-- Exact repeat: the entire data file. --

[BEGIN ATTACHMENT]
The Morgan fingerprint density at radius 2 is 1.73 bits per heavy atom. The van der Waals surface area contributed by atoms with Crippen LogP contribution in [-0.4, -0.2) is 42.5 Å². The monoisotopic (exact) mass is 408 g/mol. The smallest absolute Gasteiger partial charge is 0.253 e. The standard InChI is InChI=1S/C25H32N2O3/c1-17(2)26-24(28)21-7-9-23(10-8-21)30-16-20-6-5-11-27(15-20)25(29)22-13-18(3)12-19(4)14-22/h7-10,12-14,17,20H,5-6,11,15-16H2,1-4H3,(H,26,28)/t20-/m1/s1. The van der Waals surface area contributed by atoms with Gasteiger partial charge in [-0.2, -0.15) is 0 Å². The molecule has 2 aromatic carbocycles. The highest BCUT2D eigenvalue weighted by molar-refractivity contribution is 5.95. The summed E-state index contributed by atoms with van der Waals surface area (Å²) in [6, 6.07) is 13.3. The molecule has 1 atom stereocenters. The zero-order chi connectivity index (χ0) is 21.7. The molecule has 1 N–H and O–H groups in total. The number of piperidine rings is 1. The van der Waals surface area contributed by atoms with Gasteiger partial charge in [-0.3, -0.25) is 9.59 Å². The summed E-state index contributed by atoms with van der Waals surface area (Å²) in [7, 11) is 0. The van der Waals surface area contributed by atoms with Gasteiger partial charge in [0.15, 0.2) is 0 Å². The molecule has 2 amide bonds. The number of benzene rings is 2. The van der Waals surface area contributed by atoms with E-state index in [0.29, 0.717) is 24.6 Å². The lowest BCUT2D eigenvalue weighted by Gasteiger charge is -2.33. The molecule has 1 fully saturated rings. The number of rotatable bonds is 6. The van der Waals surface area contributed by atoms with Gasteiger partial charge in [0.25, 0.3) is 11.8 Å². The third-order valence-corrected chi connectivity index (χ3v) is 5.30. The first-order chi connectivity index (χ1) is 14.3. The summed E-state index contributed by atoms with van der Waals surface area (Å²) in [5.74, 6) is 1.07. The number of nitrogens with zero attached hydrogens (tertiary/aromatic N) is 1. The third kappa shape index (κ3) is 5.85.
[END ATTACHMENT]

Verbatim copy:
The Morgan fingerprint density at radius 2 is 1.73 bits per heavy atom. The van der Waals surface area contributed by atoms with Crippen LogP contribution in [-0.4, -0.2) is 42.5 Å². The monoisotopic (exact) mass is 408 g/mol. The smallest absolute Gasteiger partial charge is 0.253 e. The standard InChI is InChI=1S/C25H32N2O3/c1-17(2)26-24(28)21-7-9-23(10-8-21)30-16-20-6-5-11-27(15-20)25(29)22-13-18(3)12-19(4)14-22/h7-10,12-14,17,20H,5-6,11,15-16H2,1-4H3,(H,26,28)/t20-/m1/s1. The van der Waals surface area contributed by atoms with Gasteiger partial charge in [-0.2, -0.15) is 0 Å². The molecule has 2 aromatic carbocycles. The highest BCUT2D eigenvalue weighted by molar-refractivity contribution is 5.95. The summed E-state index contributed by atoms with van der Waals surface area (Å²) in [6, 6.07) is 13.3. The molecule has 1 atom stereocenters. The zero-order chi connectivity index (χ0) is 21.7. The molecule has 1 N–H and O–H groups in total. The number of piperidine rings is 1. The van der Waals surface area contributed by atoms with Gasteiger partial charge in [-0.3, -0.25) is 9.59 Å². The summed E-state index contributed by atoms with van der Waals surface area (Å²) in [7, 11) is 0. The van der Waals surface area contributed by atoms with Gasteiger partial charge in [0.15, 0.2) is 0 Å². The molecule has 2 amide bonds. The number of benzene rings is 2. The van der Waals surface area contributed by atoms with E-state index in [0.29, 0.717) is 24.6 Å². The lowest BCUT2D eigenvalue weighted by Gasteiger charge is -2.33. The molecule has 1 fully saturated rings. The number of rotatable bonds is 6. The van der Waals surface area contributed by atoms with Gasteiger partial charge in [0.25, 0.3) is 11.8 Å². The third-order valence-corrected chi connectivity index (χ3v) is 5.30. The first-order chi connectivity index (χ1) is 14.3. The summed E-state index contributed by atoms with van der Waals surface area (Å²) in [5.74, 6) is 1.07. The number of nitrogens with zero attached hydrogens (tertiary/aromatic N) is 1. The third kappa shape index (κ3) is 5.85.